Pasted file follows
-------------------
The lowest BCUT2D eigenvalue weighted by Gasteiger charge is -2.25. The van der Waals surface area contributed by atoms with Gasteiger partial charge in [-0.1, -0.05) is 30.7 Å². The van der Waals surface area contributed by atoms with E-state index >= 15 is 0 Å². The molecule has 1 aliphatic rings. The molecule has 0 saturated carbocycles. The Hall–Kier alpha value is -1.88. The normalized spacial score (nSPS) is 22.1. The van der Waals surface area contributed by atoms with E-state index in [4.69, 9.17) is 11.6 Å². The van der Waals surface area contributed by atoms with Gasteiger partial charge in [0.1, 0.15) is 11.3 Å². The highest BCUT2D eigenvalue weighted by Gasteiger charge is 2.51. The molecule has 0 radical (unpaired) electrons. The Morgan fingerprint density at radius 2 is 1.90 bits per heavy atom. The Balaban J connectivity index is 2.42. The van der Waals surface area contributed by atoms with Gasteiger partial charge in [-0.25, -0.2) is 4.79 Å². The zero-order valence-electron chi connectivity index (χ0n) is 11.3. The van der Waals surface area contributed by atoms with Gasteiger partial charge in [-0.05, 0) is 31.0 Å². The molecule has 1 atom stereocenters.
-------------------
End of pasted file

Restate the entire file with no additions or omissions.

The lowest BCUT2D eigenvalue weighted by Gasteiger charge is -2.25. The van der Waals surface area contributed by atoms with Gasteiger partial charge in [-0.1, -0.05) is 30.7 Å². The van der Waals surface area contributed by atoms with E-state index >= 15 is 0 Å². The molecule has 1 aliphatic rings. The molecule has 0 saturated carbocycles. The Hall–Kier alpha value is -1.88. The normalized spacial score (nSPS) is 22.1. The van der Waals surface area contributed by atoms with E-state index in [4.69, 9.17) is 11.6 Å². The van der Waals surface area contributed by atoms with Gasteiger partial charge in [0.1, 0.15) is 11.3 Å². The highest BCUT2D eigenvalue weighted by Gasteiger charge is 2.51. The molecule has 0 radical (unpaired) electrons. The Morgan fingerprint density at radius 2 is 1.90 bits per heavy atom. The Balaban J connectivity index is 2.42. The van der Waals surface area contributed by atoms with Gasteiger partial charge in [-0.25, -0.2) is 4.79 Å². The zero-order valence-electron chi connectivity index (χ0n) is 11.3. The van der Waals surface area contributed by atoms with Gasteiger partial charge in [-0.05, 0) is 31.0 Å². The molecule has 1 atom stereocenters.